"Acquiring banks have strong currency as a result of rising bank stock values, perhaps exacerbated by the Trump effect on bank stocks and equity markets in general."

Chris Marinac, managing principal with FIG Partners in Atlanta, said he believes the trend of N.C. community-bank deals is based primarily on the anticipated easing of federal banking regulations and tax reform boost that banks may get under the Trump administration, especially if the corporate tax rate is cut from 35 percent to 15 percent.

That scenario, in many instances, has bolstered the share prices and/or market capitalization of potential buyers and sellers since November.

Thus, North Carolina – the ninth largest state by population – has or will have a major regional bank presence from financial institutions based in Pittsburgh (F.N.B. Corp.), Nashville, Tenn., (Pinnacle Financial Partners), Memphis (First Horizon), Columbia, S.C. (South State Corp.), and Hampton Roads, Va. (TowneBank).

Gwaltney also said "regulatory burden and risk has increased the cost and complexity of banking.

"Banks of all sizes are seeking scale to shoulder the burden." 

Tony Plath, a finance professor at UNC Charlotte, Plath said Capital and Park Sterling represent another example of "the continuing evolution of the banking industry away from traditional community banks, and a continuing trend where the original private-equity fueled consolidators of struggling community banks from the Great Recession execute their exit plans to sell themselves at a premium into large, regional southeastern banks."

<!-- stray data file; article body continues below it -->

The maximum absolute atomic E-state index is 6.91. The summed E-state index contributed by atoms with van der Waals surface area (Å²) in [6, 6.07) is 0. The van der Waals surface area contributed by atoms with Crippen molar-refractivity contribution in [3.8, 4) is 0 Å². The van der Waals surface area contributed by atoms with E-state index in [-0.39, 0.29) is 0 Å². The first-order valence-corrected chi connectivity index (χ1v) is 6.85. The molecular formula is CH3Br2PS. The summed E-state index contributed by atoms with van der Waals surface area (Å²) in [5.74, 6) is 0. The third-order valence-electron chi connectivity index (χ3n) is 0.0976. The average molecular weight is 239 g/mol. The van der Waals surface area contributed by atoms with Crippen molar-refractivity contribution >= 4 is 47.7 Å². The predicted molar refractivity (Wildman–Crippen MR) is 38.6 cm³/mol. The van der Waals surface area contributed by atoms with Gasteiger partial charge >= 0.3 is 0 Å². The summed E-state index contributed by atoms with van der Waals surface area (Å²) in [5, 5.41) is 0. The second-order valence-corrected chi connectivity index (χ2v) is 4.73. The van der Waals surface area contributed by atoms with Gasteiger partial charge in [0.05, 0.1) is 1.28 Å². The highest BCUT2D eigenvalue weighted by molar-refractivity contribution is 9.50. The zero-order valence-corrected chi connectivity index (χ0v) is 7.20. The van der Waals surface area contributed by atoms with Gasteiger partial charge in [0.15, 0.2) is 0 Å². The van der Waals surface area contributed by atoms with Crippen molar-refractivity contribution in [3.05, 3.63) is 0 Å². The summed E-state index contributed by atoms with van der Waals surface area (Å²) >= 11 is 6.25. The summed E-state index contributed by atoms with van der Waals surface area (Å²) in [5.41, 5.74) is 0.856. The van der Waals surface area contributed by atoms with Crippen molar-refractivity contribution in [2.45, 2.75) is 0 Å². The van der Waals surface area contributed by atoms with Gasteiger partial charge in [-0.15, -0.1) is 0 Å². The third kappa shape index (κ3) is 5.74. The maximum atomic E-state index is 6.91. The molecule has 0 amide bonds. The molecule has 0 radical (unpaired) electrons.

Bank of the Carolinas, Bank of Granite, BNC, Capital, CommunityOne, NewBridge, Park Sterling, Southern Community and Yadkin all had private-equity group take significant ownership stakes between 2009 and 2012.

For example, one of BNC’s co-largest shareholders, New York private-equity firm Aquiline Capital Partners LLC, invested at least $46.8 million directly and participated in a $72.5 million capital offering in June 2012 along with 19 other new and existing investors.

Since 2009, BNC has made bank purchases and acquisitions in the four major N.C. and three major S.C. urban areas.

Regarding Yadkin, Lightyear Capital LLC and Stone Point Capital LLC each owned 7.2 percent of its shares, while Basswood Capital Management LLC owned 9.1 percent of NewBridge.

NewBridge had a three-bank buying spree after securing $56 million in new private-equity capital in November 2012. Yadkin gained $45 million in private-equity capital in October 2012.

Officials with F.N.B., Pinnacle, First Horizon, South State and TowneBank also said their deals would help create a formidable Southeast regional bank competitor.

However, most out-of-state banks that bought North Carolina-based banks have struggled to gain or maintain market share and deposits beyond what they initially acquired, based on a review of annual N.C. deposits data from the FDIC.

Over the past 12 years, those banks include: Wells Fargo & Co. (San Francisco); SunTrust Banks Inc. (Atlanta); PNC Financial Services Group Inc. (Pittsburgh); Fifth Third Bancorp (Cincinnati); Pacific Western Bancorp (Los Angeles); Capital Bank (Miami, now Charlotte); Bank of the Ozarks Inc. (Little Rock, Ark.); and First Horizon National Corp. (Memphis).

rcraver@wsjournal.com

(336) 727-7376

@rcraverWSJ